The editors of the Wall Street Journal write about an aspect of the 2017 tax reform of which I was unaware and which the Biden Administration wants to curtail:
We’re talking about the tax on global intangible low-tax income, known as Gilti, which was created by the 2017 tax reform. American multinationals were previously charged the full U.S. corporate tax rate on their global profits, but only when they repatriated their foreign earnings. That created a strong incentive to park foreign profits overseas. Gilti taxes many foreign profits as they arise, but at half the top domestic rate. That less punitive approach allowed more companies to return overseas cash to the U.S.
Gilti was flawed from the start and needs fine-tuning, but Mr. Biden would make it worse in every respect. Start with the rate. The 2017 tax law set the statutory Gilti rate at half the regular corporate rate, so Gilti now is 10.5%. Mr. Biden would increase that to 21%, three-quarters of the 28% rate he proposes for companies overall.
That’s the statutory rate, though, and the effective rate companies actually pay is higher. This is because Gilti embedded double taxation in the tax code. Before the 2017 reform, companies could claim a credit of 100% of foreign tax paid against their U.S. tax bill, and also could carry losses forward or back. Gilti allows a credit of only 80% of foreign taxes, with no carry-forwards or carry-backs.
This means today’s effective Gilti rate is at least 13.125%, so any U.S. company paying less than that percentage of profits in foreign taxes will owe Treasury a Gilti payment. Raising the statutory rate to 21% increases that effective rate to 26.25%. This new Biden effective minimum tax would be higher than the statutory tax rates in most countries even in Western Europe, and that’s before those countries apply deductions and exemptions.
Reforms to the corporate income tax will also test the Biden Administration’s commitment to international institutions and accords:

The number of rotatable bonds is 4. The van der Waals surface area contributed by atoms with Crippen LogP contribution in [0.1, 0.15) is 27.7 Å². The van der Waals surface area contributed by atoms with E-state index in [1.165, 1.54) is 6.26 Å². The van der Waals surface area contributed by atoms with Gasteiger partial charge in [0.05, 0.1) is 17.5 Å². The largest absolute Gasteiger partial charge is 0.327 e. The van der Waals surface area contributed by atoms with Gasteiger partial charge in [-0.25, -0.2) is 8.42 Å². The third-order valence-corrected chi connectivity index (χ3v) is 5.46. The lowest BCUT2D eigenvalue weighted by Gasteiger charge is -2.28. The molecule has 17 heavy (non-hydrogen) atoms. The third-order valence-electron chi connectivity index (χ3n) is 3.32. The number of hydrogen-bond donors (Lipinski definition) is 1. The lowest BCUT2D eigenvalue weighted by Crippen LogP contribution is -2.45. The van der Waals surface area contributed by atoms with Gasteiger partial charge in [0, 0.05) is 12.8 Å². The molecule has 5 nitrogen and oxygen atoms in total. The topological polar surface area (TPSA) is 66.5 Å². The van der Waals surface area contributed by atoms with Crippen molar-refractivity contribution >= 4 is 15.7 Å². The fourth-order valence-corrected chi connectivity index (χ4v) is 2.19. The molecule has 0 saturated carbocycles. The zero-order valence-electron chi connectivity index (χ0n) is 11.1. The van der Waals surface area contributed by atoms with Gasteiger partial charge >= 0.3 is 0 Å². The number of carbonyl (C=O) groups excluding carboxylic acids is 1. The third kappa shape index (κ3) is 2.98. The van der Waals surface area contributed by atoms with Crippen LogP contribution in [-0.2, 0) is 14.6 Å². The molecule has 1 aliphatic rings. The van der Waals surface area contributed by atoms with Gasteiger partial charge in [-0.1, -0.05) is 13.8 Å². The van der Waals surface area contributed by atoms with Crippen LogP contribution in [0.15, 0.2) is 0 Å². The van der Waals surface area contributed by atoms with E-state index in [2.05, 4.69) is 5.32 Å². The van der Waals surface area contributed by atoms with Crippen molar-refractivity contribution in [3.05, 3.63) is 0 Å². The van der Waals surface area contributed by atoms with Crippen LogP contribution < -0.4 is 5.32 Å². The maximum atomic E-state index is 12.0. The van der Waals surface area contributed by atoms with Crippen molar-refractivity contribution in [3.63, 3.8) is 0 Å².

The OECD’s current discussions for a global minimum tax involve a lower statutory rate than the new Biden Gilti, probably around 12%, though it hasn’t published a number. The OECD is trying to find ways to allow companies to carry losses forward or backward to smooth out tax liabilities over time. And the OECD would offer a more generous investment exemption by also exempting part of the profits attributable to foreign payroll, a carve-out not included in current Gilti that would benefit service companies with fewer tangible assets.
This doesn’t make the OECD plan a good idea. But it shows that even in Europe there are limits to how much governments are willing to harm their companies to stifle low-tax competition from the likes of Ireland.
Corporate income taxes are an area in which the Democratic Party has painted itself into a corner. Their reliable talking point of the terrible injustice of low corporate income tax rates and the need to raise them in the name of justice is precisely backwards. Business income taxes should be abolished on many grounds including on the grounds of justice. Taxing the same income multiple times is itself unjust. Furthermore, as I have documented in the past, business income taxes are inefficient. Not only do they induce companies to do things they wouldn’t do in the absence of the tax and pay substantial sums to avoid the tax, they also pass both the tax and the cost of tax avoidance along to their customers. That is, in effect, a regressive tax, falling most heavily on the poor.